A study of how Twitter responded to the 2014 ebola outbreak in West Africa has revealed that the social network beat the official health ministries by three days when it came to spotting the beginnings of the epidemic.
Michelle Odlum and Sunmoo Yoon from Columbia University Medical Center in the US analysed 42,236 ebola-related tweets that were sent between 24 July and 1 August 2014 - the week leading up to the official announcement of the first probable ebola case.
They found that tweets mentioning ebola started to rise in Nigeria 3-7 days before the announcement - and those tweets reached more than 9 billion people (though no doubt many of the recipients are counted multiple times). Topics discussed included risk factors, prevention education, disease trends and compassion.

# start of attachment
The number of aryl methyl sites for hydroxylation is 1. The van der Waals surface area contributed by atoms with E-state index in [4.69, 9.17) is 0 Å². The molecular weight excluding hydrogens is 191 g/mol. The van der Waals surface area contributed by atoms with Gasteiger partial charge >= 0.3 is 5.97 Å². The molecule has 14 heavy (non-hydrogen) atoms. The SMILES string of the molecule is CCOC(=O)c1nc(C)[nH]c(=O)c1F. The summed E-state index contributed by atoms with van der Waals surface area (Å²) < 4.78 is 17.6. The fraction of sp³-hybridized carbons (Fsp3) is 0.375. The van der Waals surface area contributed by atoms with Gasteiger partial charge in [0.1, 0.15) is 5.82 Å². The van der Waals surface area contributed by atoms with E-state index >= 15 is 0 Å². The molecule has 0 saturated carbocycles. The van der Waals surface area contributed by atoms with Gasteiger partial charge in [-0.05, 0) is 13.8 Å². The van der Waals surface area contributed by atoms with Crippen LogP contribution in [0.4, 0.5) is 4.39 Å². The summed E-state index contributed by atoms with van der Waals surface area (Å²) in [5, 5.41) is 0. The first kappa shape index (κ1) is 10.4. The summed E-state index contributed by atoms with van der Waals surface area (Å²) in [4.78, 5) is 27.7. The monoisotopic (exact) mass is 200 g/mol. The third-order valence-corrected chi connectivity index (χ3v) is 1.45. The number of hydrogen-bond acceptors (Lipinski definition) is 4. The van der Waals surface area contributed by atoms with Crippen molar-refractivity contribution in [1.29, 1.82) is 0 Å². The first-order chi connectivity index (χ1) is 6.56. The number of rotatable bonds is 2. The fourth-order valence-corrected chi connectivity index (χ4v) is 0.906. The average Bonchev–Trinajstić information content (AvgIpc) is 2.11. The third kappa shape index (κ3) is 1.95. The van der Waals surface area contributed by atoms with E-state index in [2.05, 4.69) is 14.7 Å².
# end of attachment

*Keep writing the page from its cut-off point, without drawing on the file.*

"These results indicate how Twitter can be used to support early warning systems in outbreak surveillance efforts in settings where surveillance systems are not optimal," wrote the authors of the study, which was published in the American Journal of Infection Control. "[Social network] data have and will continue to prove valuable in support of global health efforts and outcomes."
While the outbreak has ended in Nigeria, Mali, Senegal and Liberia, it still continues in Sierra Leone and Guinea - where almost 100 people are still dying of the virus each week. If you'd like contribute to the efforts to halt its spread, you can donate to the International Rescue Committee.